Is Your Vaginal Opening After Sex Itchy?

Sex should be exciting, orgasmic and leave you with a lovely afterglow. But if your vulva and penis are itchy after sex, you may be dealing with a health issue.

Itching your genitals can be a sign of infection or an allergy. Thankfully, there are ways to treat it—but you’ll need to figure out what’s causing the itch first!

Causes

Mild itching that lasts a few days is normal and usually nothing to worry about. But if the itching is intense, accompanied by other symptoms such as redness and swelling of the vulva or an unusual vaginal discharge or odor, talk to your doctor right away. Your doctor can check if it could be a sign of an infection, allergy or STI.

Yeast infections are another common cause of itching around the vulva, particularly after sex. This is because sex can throw off the balance of the microorganisms that live in your body, and an overgrowth of yeast can develop. You can get over-the-counter antifungal creams and ointments to help with this, but if the itching persists, you should see your doctor or sexual health clinic to have a proper diagnosis.

Hormonal changes associated with pregnancy, breastfeeding or menopause can also trigger itching of the vulva, especially when you’re using lubricants during intercourse. The thinning of the vulva due to this, called vaginal atrophy, is one of the main reasons women in these age groups may experience itching after sex. Using the wrong kind of condoms or lubricants, such as latex ones that you’re allergic to, can also cause itching and discomfort in the genital area. Try switching to plastic condoms and personal lubricants that are free of latex.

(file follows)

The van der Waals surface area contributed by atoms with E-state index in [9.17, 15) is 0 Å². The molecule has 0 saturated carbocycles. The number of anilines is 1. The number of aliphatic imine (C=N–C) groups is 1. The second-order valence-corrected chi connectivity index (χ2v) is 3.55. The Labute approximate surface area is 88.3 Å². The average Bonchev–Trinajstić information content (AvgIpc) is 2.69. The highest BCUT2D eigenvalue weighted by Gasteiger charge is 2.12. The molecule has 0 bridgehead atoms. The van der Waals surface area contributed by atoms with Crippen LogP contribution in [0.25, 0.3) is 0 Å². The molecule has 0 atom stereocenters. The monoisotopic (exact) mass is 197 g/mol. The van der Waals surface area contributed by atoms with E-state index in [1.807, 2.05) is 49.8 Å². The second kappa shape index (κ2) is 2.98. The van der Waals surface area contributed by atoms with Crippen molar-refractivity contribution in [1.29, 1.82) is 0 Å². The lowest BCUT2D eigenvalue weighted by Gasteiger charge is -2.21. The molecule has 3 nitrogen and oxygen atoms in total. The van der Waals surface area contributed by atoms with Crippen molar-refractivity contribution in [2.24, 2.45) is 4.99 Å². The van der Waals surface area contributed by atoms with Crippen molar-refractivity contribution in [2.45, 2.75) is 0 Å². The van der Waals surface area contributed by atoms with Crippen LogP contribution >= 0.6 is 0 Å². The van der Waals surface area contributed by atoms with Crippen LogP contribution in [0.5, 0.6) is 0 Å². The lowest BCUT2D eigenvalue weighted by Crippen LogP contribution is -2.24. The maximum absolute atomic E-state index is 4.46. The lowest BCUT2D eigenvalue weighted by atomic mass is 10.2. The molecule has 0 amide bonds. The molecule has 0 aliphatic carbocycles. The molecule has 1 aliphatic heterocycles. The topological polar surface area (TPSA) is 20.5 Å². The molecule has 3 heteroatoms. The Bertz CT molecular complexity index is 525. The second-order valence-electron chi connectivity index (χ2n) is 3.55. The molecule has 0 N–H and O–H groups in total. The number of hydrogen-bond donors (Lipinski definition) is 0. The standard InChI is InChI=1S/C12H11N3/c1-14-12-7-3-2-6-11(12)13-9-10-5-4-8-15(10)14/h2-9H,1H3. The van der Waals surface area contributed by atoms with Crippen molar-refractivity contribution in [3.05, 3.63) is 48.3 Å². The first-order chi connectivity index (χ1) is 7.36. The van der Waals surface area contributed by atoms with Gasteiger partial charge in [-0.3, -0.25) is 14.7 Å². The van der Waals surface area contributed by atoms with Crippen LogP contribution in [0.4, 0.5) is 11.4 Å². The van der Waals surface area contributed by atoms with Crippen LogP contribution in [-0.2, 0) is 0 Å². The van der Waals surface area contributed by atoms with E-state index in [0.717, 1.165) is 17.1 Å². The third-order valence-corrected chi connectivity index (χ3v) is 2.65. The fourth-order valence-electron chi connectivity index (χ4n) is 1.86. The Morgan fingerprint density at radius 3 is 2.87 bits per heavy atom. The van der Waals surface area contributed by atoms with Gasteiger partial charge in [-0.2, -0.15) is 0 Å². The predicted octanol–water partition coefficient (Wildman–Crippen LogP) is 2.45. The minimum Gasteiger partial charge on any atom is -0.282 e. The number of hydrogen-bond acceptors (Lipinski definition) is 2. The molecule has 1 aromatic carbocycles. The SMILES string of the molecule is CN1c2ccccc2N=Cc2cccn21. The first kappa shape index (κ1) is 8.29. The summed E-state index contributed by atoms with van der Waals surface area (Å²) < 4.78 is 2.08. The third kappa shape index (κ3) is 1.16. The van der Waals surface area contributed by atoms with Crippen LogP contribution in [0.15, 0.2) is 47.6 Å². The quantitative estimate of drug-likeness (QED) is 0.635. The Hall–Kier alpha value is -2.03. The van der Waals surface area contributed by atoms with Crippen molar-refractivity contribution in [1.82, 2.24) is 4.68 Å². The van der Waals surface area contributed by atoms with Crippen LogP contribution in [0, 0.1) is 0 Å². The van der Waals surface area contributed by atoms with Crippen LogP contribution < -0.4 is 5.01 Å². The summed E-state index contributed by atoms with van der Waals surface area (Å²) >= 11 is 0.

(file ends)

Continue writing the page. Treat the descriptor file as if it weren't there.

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Symptoms

If the itching doesn’t appear to be connected with lubrication, underlying infections, dry skin or an STD, the problem could simply be friction. This can happen if the area is not adequately lubricated or aroused before sex. Or, it may be a new product or soap that your body is reacting to (think contraceptive foams, scented soaps and sanitary pads). If this is the case, switch to something unscented or natural.

Another common cause is a yeast infection, which can occur around the time of your period when hormonal changes disrupt the normal balance of microorganisms in your vulva. You’ll know you have a yeast infection if you experience a cottage cheese-esque white discharge and burning. Antifungal creams and ointments can clear these up.

Itching can also be a sign of a genital condition such as lichen sclerosus, a dermatological disorder that causes itchy and bumpy patches to form on the skin. This can affect the vulva as well as other areas of the body, such as the palms and soles. In this case, it is important to see a doctor and/or sexual health clinic as the condition can be very painful. The clinic will be able to recommend a treatment plan. This may include avoiding the itchy area, applying a medicated ointment and/or antibiotics, or cryosurgery, which uses extreme cold to destroy abnormal tissue and warts.